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An Evo for everyone: the VIII 260. Image by Shane O' Donoghue.

An Evo for everyone: the VIII 260
We have much to thank the WRC for: pioneering four-wheel drive systems, bonkers homologation specials and cars like this: the Mitsubishi Lancer Evolution 8. Basically, the Evo is a road going version of the full-on world rally car and is part of a breed with a cult-like following amongst enthusiasts.

 



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We have much to thank the WRC for: pioneering four-wheel drive systems, bonkers homologation specials and cars like this: the Mitsubishi Lancer Evolution 8. Basically, the Evo is a road going version of the full-on world rally car and is part of a breed with a cult-like following amongst enthusiasts. The Car Enthusiast has driven many examples in the past, but this is my first encounter, in the driving seat at least. We have all driven plenty of Gran Turismo versions; I know what they can do on paper and on the screen, but what is the Evo VIII like in real life?

From some angles the Evo looks mean; any front or three-quarter view from the front is aggressive. The big bonnet duct, the beak-shaped nose and the trademark large intercooler low down in the front spoiler make the Evo 8 an effective clearer of lanes on the motorway. From other angles it's surprisingly low key; the Lancer Evolution sits very low to the ground, but other than that from the side or rear it could be a cooking family saloon; the VIII 260 features a significantly smaller spoiler than the more powerful variants and I like the subtlety of it, unlike some of the more brash Subarus and more powerful Evos. Our test car was finished in a fittingly menacing black, though the relatively sober looks don't give away the performance on tap.

This version, the Lancer Evolution VIII 260, packs the same basic 2.0-litre four-cylinder turbocharged engine as previous Lancer Evos, but in this case, as the name suggests it "only" has 260bhp. This is the lowest powered Evo since the IV by my reckoning, but let's face it, I don't think you normally put the word "only" before the number 260 and the letters bhp, not in the context of a four-door saloon at any rate; certainly not in the world of the Evo. An output of 260bhp in this package means 0-60mph in a whisker over 6 seconds and 0-100mph in 14, on the way to a maximum speed on the other side of 150mph. Not exactly tardy is it?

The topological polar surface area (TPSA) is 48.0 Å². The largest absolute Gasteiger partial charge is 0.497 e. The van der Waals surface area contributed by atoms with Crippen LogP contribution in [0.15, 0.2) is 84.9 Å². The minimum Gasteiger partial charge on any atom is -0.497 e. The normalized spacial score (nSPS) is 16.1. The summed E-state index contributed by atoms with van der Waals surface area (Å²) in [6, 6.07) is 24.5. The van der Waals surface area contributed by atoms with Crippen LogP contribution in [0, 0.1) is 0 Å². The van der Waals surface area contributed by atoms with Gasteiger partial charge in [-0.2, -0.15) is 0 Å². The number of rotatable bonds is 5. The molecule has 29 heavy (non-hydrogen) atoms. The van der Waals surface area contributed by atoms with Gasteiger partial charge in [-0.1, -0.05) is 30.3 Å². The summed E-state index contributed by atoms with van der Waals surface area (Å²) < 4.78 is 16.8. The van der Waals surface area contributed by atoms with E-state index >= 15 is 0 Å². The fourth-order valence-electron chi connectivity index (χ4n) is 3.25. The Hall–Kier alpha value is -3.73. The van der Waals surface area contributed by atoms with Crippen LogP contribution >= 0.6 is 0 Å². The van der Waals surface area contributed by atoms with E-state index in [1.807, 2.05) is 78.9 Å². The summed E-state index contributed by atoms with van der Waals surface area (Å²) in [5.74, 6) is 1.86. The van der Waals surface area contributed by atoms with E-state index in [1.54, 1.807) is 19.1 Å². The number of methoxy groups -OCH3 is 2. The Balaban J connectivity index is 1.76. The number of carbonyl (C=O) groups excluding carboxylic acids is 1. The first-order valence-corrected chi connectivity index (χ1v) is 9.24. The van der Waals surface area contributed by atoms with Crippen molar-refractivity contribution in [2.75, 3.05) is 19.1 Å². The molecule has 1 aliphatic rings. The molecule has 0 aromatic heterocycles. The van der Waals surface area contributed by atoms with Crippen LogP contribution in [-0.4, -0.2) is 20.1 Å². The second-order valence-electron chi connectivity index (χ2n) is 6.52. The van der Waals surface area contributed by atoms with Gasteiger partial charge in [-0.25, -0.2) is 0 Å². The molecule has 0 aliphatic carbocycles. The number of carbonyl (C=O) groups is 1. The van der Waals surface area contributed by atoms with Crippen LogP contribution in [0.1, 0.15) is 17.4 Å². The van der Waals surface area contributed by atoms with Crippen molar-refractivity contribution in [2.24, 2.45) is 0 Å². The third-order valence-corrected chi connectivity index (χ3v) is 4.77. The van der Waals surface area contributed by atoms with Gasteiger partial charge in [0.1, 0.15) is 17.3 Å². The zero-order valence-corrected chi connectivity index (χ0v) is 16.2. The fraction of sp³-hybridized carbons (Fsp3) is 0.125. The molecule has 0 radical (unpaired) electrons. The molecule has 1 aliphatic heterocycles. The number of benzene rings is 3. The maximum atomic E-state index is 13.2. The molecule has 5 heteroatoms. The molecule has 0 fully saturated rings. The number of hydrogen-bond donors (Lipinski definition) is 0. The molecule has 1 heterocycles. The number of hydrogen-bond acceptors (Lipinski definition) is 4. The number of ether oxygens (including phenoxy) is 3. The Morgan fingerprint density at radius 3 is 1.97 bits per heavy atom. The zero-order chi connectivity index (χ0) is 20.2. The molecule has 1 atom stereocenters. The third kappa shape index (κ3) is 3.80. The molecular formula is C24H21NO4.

The way it is delivered is of more interest than the raw numbers. There is a little lag but it's nowhere near what you get in the bigger horsepower motors. This is probably relative as the storm after the calm is only a major tropical one as opposed to the blow-your-house over alternative. It is still serious though, building from as little as 2000rpm. By 3500rpm it's pulling hard and doesn't stop until the 7000rpm red line. The delivery is such that you don't have to work it hard; the mid-range is strong enough to depend on in most circumstances. For most enjoyment drop it into fourth at 30mph, put foot to firewall and wait... a faint whistle ensues before the kick in the back arrives and you find yourself involuntarily admiring the back of the sun visor. Good old fashioned, rumble, whistle, whoosh, and rasp power: grin on face fixed; go and find a good road.

It's here that the rally replica sets itself apart. The Evo VIII's specification sheet reads like an acronym lover's delight, but the important ones are AYC (Active Yaw Control) and ACD (Active Centre Differential). What do these mean in real life? Essentially they provide the Evo's core strength and the way it apportions the power to the wheel with the most grip and/or where it thinks you need it most. It can split power front to rear via the ACD and side to side at the rear thanks to the AYC; what this means is surreal handling and cornering.

On previous generations of the Evo the full trickery wasn't armed on the brakes but the 260 is different. The technology never sleeps and you're never more aware of it than the first time you turn into a corner; then have to wind off some lock: so sharp is the turn in that it verges on oversteer. I've never driven any car that turns in faster, the Lotus Exige probably matches it, but it's no better. The cleverness continues once you're into the corner as the differentials do their thing and help you hold your line. You should know that I'm writing this in November, when roads are wet, leafy and muddy.